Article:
U.S. President George Bush defended his record in office and wished his
successor well as he went before reporters for a farewell news
At times nostalgic, at
times defensive, Mr. Bush talked about the issues he faced as president and the
challenges that lie before Barack Obama saying, "I genuinely mean what I say - I
wish him all the very best."
He said preventing another terrorist attack
will be the biggest challenge facing the new chief executive.
urgent threat that he will have to deal with, and other presidents after him
will have to deal with, is an attack on our homeland," Mr. Bush said.
president was asked about his 2002 State of the Union address, when he first
referred to an Axis of Evil - Iran, North Korea and Iraq.
He said Iran
remains dangerous and North Korea is still a problem. But he pointed to progress
in Iraq, noting that his decision to send in extra U.S. forces helped turn the
tide of the war. He acknowledged the young Iraqi democracy is still
"The question is, in the long run, will this democracy survive
and that is going to be the challenge for future presidents," Mr. Bush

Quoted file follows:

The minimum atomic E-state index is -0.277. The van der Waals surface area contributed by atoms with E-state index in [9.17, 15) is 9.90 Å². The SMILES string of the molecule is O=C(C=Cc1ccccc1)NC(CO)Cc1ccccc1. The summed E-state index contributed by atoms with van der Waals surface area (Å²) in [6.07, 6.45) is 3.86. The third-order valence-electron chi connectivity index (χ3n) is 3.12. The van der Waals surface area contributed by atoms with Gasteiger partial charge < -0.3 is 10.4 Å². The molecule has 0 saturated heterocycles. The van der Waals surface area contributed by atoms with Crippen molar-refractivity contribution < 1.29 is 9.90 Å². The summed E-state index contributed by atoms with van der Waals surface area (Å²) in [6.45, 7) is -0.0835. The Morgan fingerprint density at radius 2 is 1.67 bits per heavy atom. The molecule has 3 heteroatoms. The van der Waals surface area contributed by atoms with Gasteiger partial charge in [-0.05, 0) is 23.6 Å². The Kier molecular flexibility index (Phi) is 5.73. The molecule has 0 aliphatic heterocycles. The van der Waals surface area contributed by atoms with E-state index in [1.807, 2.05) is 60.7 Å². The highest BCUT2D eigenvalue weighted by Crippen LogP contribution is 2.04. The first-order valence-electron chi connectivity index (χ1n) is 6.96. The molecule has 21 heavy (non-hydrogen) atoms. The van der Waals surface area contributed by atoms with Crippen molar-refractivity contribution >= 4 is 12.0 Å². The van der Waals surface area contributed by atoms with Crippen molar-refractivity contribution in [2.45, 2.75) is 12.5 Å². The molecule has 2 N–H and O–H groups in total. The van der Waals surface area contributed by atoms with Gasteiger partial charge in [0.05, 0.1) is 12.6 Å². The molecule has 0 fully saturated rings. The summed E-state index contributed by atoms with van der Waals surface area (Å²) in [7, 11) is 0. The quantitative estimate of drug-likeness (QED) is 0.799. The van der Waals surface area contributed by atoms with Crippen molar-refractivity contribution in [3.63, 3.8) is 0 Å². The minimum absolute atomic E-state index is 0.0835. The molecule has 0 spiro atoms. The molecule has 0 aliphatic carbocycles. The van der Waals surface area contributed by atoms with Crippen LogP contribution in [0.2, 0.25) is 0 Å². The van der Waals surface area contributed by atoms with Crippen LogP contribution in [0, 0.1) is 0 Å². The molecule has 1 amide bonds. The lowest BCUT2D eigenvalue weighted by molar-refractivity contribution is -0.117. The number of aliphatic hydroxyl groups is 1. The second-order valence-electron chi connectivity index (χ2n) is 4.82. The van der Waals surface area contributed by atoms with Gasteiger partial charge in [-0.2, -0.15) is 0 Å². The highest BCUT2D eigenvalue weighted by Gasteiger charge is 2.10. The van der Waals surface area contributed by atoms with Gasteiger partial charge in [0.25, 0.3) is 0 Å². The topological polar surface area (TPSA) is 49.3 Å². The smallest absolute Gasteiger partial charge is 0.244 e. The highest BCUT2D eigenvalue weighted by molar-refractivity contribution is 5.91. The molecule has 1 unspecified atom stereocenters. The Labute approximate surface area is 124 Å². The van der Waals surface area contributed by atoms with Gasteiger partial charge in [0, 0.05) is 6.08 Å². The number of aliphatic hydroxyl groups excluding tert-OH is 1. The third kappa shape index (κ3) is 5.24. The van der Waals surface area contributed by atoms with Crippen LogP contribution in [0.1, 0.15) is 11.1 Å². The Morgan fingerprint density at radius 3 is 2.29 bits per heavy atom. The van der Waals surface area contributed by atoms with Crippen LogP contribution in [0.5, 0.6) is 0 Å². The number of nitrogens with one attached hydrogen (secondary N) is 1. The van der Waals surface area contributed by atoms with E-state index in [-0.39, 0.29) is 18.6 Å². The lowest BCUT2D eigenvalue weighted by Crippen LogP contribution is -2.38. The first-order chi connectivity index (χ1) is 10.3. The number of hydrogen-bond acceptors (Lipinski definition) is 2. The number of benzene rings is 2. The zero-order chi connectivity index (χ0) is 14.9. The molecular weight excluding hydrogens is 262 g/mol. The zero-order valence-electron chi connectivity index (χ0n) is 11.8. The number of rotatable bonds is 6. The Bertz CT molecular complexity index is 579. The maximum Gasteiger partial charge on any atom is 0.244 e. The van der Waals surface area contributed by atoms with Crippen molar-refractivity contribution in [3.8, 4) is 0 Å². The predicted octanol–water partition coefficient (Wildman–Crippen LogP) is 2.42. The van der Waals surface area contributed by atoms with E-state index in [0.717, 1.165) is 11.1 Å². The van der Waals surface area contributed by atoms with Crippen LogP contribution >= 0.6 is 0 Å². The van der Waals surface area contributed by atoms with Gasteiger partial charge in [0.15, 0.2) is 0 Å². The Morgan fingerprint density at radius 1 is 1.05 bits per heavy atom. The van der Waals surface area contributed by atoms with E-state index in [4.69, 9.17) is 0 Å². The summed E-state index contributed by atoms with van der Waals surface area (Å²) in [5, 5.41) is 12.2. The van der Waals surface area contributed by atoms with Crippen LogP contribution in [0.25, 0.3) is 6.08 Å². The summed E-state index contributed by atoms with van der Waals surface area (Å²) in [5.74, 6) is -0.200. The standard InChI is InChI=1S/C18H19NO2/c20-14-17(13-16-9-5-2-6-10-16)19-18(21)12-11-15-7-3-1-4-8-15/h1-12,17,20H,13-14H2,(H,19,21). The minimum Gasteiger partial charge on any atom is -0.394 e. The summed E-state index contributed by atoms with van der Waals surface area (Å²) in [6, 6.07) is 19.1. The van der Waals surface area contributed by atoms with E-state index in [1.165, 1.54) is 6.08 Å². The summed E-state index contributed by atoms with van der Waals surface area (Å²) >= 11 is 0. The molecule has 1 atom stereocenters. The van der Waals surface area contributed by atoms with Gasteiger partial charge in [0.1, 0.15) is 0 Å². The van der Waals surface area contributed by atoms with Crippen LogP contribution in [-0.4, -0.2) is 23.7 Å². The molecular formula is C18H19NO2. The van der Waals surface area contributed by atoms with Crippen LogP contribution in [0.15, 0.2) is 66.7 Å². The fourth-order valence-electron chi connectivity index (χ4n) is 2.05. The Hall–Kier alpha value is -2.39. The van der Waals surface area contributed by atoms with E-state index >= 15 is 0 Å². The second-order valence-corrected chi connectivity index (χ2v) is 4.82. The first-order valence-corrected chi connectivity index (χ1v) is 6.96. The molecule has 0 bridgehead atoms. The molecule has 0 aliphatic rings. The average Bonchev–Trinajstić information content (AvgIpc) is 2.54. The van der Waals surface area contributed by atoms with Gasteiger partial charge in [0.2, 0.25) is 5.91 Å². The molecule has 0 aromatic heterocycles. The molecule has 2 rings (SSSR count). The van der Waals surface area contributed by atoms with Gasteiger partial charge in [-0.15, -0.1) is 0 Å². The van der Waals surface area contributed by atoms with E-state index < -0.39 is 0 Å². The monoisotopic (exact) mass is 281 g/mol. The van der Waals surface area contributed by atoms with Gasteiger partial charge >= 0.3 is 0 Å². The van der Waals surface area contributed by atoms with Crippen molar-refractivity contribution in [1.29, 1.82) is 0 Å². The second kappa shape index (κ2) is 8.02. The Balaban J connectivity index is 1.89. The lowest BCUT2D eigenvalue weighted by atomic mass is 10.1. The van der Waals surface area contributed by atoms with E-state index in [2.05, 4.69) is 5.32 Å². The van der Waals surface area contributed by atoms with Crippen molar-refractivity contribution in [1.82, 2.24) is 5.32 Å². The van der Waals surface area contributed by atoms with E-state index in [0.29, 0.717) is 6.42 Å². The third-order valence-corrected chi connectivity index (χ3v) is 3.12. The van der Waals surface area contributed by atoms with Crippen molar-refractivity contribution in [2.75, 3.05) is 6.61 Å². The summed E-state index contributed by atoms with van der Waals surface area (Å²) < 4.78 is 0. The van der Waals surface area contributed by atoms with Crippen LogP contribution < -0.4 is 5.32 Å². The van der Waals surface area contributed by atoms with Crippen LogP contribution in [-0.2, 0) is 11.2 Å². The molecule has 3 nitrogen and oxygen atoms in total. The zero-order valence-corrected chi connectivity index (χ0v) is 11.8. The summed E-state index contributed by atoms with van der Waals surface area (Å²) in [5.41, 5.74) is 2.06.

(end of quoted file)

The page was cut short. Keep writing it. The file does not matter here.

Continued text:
Mr. Bush also defended his policy in the Middle East. He was asked
if he thought the Israeli assault on Gaza might end by Inauguration Day. He did
not answer directly, but he said Hamas militants must stop rocket attacks from
Gaza into Israel.
"There will not be a sustainable cease-fire if they
continue firing rockets," Mr. Bush said. "I happen to believe the choice is
Hamas's to make."
Mr. Bush said he is not bothered by criticism of his
policies, and he strongly denied the notion that America's credibility around
the world has been damaged under his watch.
He also disputed accusations
that he has been a poor steward of the nation's economy.
inherited a recession and I am ending on a recession," said Mr. Bush. "In the
meantime, there were 52 months of uninterrupted job growth."
Bush said he has been discussing the economic situation with the
president-elect. He said he is looking forward to Inauguration Day, noting he
will have a front row seat for history as the nation's first African-American
president takes the oath of office.
"He will get sworn in, and they will
have the lunch and all the deal up there on Capitol Hill, and then he will come
back and go through the inauguration (the inaugural parade), and then he will
walk into the Oval Office, and there will be a moment when the responsibilities
of the president land squarely on his shoulders," said Mr. Bush.
keeping with tradition, President Bush will leave the Capitol immediately after
the swearing-in ceremony. He will board a helicopter to the side of the
inaugural platform and begin his journey back home to the state of Texas.